brother for a young sister, and was on my part fed yet more by the beauties of his moral nature, than by my high appreciation of his intellect and his genius.'
TO DERWENT COLERIDGE, ESQRE., St. John's Coll., Cambridge.
Ambleside, May 2, [1823.]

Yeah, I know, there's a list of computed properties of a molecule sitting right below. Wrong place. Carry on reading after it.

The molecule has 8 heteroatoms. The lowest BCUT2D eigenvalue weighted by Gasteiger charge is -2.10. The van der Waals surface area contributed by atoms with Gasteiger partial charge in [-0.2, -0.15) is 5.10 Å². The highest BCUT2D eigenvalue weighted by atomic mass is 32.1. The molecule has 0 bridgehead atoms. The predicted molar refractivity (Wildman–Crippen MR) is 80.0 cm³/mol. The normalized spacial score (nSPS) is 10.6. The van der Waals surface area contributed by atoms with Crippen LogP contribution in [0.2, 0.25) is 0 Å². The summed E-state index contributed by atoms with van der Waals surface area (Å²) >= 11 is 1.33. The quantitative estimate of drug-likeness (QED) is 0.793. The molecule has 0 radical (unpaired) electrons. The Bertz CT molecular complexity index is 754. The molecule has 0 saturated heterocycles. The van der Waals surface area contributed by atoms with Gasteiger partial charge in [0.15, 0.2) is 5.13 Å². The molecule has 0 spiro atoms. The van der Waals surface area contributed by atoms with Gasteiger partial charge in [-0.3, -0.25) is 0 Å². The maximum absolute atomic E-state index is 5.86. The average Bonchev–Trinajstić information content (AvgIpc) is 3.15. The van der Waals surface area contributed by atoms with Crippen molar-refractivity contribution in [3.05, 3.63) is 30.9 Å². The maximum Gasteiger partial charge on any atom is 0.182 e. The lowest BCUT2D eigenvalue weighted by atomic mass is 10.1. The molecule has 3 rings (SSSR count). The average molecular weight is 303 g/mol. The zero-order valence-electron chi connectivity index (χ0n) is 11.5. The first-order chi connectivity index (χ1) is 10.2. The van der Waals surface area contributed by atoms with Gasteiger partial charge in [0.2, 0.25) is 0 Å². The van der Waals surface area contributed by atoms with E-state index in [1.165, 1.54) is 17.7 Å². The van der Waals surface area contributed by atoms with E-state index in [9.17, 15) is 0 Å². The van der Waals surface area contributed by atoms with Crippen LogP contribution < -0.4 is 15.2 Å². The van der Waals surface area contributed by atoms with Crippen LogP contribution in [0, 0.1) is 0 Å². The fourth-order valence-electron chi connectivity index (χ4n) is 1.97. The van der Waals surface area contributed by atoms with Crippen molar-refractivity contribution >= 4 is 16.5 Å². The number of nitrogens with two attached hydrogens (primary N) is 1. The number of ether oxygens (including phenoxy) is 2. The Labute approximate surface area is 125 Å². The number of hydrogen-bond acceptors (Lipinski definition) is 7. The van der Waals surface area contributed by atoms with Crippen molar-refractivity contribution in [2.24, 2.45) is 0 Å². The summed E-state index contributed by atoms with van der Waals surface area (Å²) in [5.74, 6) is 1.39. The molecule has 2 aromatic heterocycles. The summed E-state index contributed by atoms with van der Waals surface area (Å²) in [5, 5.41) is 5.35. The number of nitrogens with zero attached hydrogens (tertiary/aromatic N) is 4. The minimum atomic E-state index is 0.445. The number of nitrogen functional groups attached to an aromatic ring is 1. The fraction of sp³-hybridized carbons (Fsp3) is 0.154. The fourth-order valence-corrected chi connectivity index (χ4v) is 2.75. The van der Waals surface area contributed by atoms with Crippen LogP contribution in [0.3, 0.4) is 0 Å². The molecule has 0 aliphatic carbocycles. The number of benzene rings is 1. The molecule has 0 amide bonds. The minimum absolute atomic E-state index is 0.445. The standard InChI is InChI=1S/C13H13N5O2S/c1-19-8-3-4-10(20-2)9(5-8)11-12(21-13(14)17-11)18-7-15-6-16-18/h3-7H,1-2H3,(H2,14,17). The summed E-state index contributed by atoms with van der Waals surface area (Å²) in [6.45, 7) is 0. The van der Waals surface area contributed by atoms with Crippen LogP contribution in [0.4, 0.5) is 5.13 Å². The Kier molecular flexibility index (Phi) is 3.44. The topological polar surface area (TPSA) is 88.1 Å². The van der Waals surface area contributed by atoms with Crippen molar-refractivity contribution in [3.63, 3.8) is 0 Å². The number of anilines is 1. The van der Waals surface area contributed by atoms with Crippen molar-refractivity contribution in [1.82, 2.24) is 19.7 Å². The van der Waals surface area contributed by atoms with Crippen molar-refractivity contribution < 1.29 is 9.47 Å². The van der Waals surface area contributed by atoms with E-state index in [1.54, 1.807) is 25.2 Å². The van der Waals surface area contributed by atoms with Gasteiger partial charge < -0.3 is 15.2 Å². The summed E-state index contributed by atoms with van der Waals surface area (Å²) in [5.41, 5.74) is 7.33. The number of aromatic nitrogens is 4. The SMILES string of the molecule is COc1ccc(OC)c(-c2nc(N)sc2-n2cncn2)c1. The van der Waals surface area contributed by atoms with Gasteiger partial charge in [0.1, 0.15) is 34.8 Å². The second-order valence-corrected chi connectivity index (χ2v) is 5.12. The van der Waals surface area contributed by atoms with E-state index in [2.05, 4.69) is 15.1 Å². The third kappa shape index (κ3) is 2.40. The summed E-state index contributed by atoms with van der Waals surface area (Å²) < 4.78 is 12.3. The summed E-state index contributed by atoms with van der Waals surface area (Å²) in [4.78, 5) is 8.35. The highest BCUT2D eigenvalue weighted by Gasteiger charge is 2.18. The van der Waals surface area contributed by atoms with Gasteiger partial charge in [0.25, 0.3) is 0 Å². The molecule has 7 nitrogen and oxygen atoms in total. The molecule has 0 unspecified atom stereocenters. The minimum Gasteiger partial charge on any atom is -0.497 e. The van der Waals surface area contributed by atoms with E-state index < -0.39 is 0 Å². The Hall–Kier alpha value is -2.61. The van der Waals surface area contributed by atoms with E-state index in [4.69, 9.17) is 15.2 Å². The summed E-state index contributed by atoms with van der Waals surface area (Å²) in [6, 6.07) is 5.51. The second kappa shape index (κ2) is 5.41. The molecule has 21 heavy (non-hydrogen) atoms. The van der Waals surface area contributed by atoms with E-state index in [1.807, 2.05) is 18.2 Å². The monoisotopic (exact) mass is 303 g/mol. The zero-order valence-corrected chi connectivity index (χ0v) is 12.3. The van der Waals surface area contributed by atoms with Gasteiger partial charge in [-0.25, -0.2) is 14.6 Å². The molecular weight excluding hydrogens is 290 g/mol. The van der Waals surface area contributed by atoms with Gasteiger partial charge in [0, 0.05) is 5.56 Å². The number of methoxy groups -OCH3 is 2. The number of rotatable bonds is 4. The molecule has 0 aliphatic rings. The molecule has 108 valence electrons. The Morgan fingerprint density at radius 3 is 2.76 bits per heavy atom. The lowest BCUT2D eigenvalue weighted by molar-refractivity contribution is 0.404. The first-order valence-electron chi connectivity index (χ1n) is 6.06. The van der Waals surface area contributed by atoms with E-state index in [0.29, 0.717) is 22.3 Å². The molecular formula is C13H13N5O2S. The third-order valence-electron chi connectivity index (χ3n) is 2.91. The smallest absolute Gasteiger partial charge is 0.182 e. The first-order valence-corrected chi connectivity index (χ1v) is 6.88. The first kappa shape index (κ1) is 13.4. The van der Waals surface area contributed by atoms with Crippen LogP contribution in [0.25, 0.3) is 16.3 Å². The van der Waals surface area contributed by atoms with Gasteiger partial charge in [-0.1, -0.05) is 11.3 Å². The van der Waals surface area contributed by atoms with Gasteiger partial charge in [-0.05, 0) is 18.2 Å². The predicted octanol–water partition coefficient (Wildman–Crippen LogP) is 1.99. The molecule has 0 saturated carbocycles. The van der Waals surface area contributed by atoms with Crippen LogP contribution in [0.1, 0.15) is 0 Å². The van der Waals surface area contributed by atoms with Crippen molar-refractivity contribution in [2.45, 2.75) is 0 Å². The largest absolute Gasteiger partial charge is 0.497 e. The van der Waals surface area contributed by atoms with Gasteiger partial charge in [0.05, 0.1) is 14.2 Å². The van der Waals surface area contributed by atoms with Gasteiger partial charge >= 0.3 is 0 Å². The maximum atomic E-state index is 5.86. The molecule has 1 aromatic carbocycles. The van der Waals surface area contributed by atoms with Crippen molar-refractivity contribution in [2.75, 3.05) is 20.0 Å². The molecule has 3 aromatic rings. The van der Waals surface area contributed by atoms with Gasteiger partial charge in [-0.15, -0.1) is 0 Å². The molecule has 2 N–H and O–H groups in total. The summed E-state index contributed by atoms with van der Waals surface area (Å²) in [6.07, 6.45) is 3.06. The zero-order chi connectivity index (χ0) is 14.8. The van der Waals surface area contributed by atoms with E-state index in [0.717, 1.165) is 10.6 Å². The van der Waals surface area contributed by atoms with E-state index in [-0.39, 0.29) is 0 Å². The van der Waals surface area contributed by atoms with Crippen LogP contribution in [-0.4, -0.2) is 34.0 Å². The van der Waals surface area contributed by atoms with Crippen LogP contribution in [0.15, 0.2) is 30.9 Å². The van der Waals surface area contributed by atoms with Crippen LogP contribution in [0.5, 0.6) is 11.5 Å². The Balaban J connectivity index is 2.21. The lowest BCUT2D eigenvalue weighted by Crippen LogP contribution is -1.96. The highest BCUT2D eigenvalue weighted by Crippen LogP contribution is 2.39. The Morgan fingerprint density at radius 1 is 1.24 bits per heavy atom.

Long and anxiously have I hoped to hear from you, and, tho' God knows, I am not the man that should complain of your silence, I cannot but feel it as a privation--I am very dreary and damnably hip'd just now, and therefore, would not have you take every thing I may write in my present humour as a deliberate declaration of my feelings--but to tell the truth, I think you deserve to have a specimen of my low spirits, as a punishment for neglecting a very easy method of raising them. Considering indeed, my various and repeated failures, I have many, very many grounds of thankfulness. I am now fixt in something like a profession, with the prospect of obtaining orders1 after two years, should I then determine on that course--as is certainly my present intention. I have found more kindness both here and elsewhere than I have earn'd. I have been deliver'd, providentially deliver'd, when I was hopeless of delivering myself; and, what is almost equal to all, I cannot find that either my cares or my follies have materially impaired my bodily or intellectual vigour. I receive kind and cheerful letters from father, and mother, and dear Sara. I am in no immediate pecuniary distress--I am free from embarrassment, and need not fear for my future independence. All these, and more than all these, are claims upon my gratitude. They do make me thankful and they ought to make me cheerful, if that word 'ought' and cheerfulness have, indeed, any connection. Why should I trouble you with my complaints--my blighted hopes --my premature winter of the soul? Let them rest with myself--And now for you. What are you doing? How do you agree with Mathematics? What honor do you hope for? Have you any designs on a Fellowship? If you should be so____________________